The market yard had more than stalls on Saturday as a bevy of richly-robed worthies from around the shires arrived to ring their handbells and O-Yea the features of their home in the annual Town Crier contest. They all looked marvellous in their feathered caps and braided robes - I didn't get a snap of the full troop but here's the Frome hosts in their own regalia.

What would life look like if we abandoned our 'civilised' industrial economy? And what other options are there, anyway? We The Uncivilised, an amateur film about a quest for these answers, was screened at Frome's Hubnub Centre on Saturday afternoon. Created by a young couple disillusioned with modern life who set off with a film camera to explore alternatives, this very personal story has some pithy interviews and finds some fascinating locations while ultimately highlighting very recognisable dilemmas. I'd have liked more interviews within the communities but there's excellent support on the website to help these valuable views gain wider awareness.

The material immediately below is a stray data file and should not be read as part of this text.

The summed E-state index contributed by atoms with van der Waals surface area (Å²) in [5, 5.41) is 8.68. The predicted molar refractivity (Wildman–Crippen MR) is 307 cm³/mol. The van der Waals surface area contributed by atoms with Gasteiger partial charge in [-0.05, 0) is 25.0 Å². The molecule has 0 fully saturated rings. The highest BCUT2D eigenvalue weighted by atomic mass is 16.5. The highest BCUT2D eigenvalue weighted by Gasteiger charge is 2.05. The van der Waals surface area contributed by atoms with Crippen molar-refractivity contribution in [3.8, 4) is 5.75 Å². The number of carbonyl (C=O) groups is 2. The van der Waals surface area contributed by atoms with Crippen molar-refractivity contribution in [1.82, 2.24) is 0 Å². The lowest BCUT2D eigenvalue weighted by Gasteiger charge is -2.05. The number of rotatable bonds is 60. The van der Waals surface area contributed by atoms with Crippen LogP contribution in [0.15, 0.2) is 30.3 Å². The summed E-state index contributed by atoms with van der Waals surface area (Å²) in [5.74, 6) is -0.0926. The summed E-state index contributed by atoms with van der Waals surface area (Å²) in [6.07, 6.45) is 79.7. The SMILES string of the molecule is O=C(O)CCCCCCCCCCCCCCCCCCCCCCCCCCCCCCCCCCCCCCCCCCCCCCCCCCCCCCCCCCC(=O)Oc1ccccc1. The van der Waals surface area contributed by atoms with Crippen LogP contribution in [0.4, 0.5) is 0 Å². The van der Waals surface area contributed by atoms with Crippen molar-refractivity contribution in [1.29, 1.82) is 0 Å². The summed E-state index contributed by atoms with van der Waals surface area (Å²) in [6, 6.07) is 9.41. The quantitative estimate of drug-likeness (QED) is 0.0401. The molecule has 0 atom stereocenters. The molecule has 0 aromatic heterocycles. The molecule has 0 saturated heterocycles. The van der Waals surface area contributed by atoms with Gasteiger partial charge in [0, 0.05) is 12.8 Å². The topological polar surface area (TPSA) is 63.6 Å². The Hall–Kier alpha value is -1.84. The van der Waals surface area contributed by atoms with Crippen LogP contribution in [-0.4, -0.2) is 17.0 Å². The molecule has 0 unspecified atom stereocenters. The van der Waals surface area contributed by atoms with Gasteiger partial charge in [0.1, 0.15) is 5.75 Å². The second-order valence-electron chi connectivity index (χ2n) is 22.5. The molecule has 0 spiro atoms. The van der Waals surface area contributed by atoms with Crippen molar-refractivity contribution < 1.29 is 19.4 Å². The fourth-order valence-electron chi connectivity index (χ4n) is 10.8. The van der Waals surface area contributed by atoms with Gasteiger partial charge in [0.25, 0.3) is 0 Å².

All of which new old-fashioned ways segueways neatly into my visit to the Earthhouse at the Ancient Technology Centre in Cranborne,  a 200-seater theatre under an earth roof held up by oak tree trunks, lit only by firelight as the sky darkens. Here you can gather around that fire to hear stories from around the world presented with sensational skill by Crick Crack Club. Their theme on Saturday was Bawdy! and there was much of that but other human longings & fears too in tales from Papua New Guinea to South America at this unforgettable event. Nothing like the kind of story-telling that makes you long for a fast-forward button, these were superb performers: immensely endearing quirky styled Nell Phoenix, rhythmic strength TUUT, and Tim Ralphs whose folk-ballad deploring the redundancy of porn-movie fluffers in these Viagaran days was my highlight of the night.
And now as England steadies itself for whatever lies ahead after the big vote, I'll end with a snap of the ECOS amphitheatre, built to celebrate England's joining the European Union. I'm really really hoping I won't have to tag this image with an adapted Wilfred Owen quote:
Oh what made fatuous Fromies toil
To build ECOS at all....

Wednesday, June 15, 2016

A funny thing happened on the way to the Fringe...

Bath streets in sunshine are magic, all bubbles & buskers and strollers & singers & silver statues - you could make a massively long alliterative poem about its abounding delights and I was thinking of doing that on Friday when I visited, but instead here’s a haiku: sunshine i love you  / my personal Tramadol / hashtag smiley face.